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Customs and Etiquette in Japan: 15 Things Every Visitor Should Know


From chopstick faux pas to respectful forms of greeting, here are the top things you need to know (and avoid) on your next trip to Japan.


1. In the United States, being direct, efficient, and succinct are highly valued traits. In Japan this style is often frowned upon.

2. Make sure you don’t express anger or aggression. These traits are equated with losing face in Japan, something you do not want to happen. Also stick to neutral subjects in conversations; private lives are kept private.

3. Most Japanese do not use first names casually, so use last names with the honorific –san after the name in social situations.

4. There is no “fashionably late” in Japan, so be on time. Eating in public and overt physical affection is also frowned on by older Japanese.


5. Japanese of all ages and backgrounds bow in greeting each other (even on the telephone!), and foreign visitors who at least bob the head will get a smile of recognition. However, Japanese know all about handshaking as well, and the visitor’s head may crash with an outstretched hand.

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6. There’s no strict dress code for visiting temples and shrines, but you will feel out of place in shorts or outfits with modest skin coverage. Casual clothes, including jeans, are fine for sightseeing. Remember to remove your shoes when entering temples. There are usually slippers by the entrance for you to change into.

Out on the Town

7. Men are expected to wear a jacket and tie at more expensive restaurants and nightclubs. Women should wear a dress or skirt. If you’ve been invited out to dinner, either in a private home or restaurant, it’s customary to bring a small token for your host. If you are in a home, remember to remove your shoes and put on the slippers that are usually waiting for you.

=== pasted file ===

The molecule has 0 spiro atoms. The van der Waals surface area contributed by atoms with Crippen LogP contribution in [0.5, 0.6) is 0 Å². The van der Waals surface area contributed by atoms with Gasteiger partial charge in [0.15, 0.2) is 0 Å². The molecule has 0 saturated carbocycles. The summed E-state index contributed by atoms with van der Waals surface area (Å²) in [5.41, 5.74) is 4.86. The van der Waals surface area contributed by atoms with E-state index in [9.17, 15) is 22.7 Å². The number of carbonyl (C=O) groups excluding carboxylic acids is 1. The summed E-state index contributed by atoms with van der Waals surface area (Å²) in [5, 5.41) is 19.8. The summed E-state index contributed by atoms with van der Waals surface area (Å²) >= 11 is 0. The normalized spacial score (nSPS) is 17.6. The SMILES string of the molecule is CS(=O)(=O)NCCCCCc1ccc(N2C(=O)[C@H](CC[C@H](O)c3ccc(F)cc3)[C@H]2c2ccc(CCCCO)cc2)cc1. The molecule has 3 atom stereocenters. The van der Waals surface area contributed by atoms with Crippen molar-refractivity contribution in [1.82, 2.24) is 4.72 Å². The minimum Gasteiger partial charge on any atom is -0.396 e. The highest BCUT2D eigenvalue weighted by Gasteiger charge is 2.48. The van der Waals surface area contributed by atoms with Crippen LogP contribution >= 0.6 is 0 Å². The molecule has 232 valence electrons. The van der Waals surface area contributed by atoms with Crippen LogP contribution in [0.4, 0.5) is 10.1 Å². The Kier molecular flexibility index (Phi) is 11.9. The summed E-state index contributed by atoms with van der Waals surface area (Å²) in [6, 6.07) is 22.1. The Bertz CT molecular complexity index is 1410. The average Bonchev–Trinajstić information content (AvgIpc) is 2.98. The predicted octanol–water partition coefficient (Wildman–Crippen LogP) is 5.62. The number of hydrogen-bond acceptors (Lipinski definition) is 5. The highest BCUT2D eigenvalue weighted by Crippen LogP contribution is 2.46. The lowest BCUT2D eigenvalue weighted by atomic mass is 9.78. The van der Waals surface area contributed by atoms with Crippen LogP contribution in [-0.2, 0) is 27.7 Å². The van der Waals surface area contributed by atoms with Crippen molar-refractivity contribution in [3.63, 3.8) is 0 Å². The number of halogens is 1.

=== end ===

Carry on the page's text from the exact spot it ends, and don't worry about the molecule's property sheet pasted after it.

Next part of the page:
8. When eating, it’s okay to ask for a fork if you’re not comfortable with chopsticks. If you do use chopsticks, do not use the end of the chopstick that has been in your mouth to pick up food from communal dishes. And never leave your chopsticks sticking straight up in your food. This is a big no-no. Rest them on the edge of your bowl or plate instead.

9. Drinking is something of a national pastime in Japan. If you’re not up to the task, never refuse a drink (it’s considered very rude). Instead, sip away, making sure your glass is half full.

10. Whatever you do, do not pour your own glass. Companions traditionally pour drinks for each other and pouring your own is pointing out that your companions are not attentive. In the same vein, if you see an empty glass, fill it.

Doing Business

11. Make sure you allow adequate time for travel—being late for a business function is not appreciated.

12. Wear conservative-color clothing and bring along meishi (business cards). Meishi are mandatory in Japan, and it is expected that when you bow upon meeting people you will also hand them a card, presented using both hands; only English is okay, but if you have one side in Japanese and one in English, your business associates will be very impressed.

13. Remember to use last names with the honorific –san when addressing people. Also, hierarchy matters to the Japanese, so make sure your job title and/or rank is indicated on your card.

14. You may see your associates putting the cards on the table in front of them. This is so they can remember your name easily. Follow suit; never shove the cards you have just received in your pocket or bag.

15. It’s not customary for Japanese business people to bring their spouses along to dinners, so never assume it’s okay to bring yours. If you want to bring your spouse along, ask in a way that eliminates a direct refusal.

Photo courtesy Jay_Sottolano, member.

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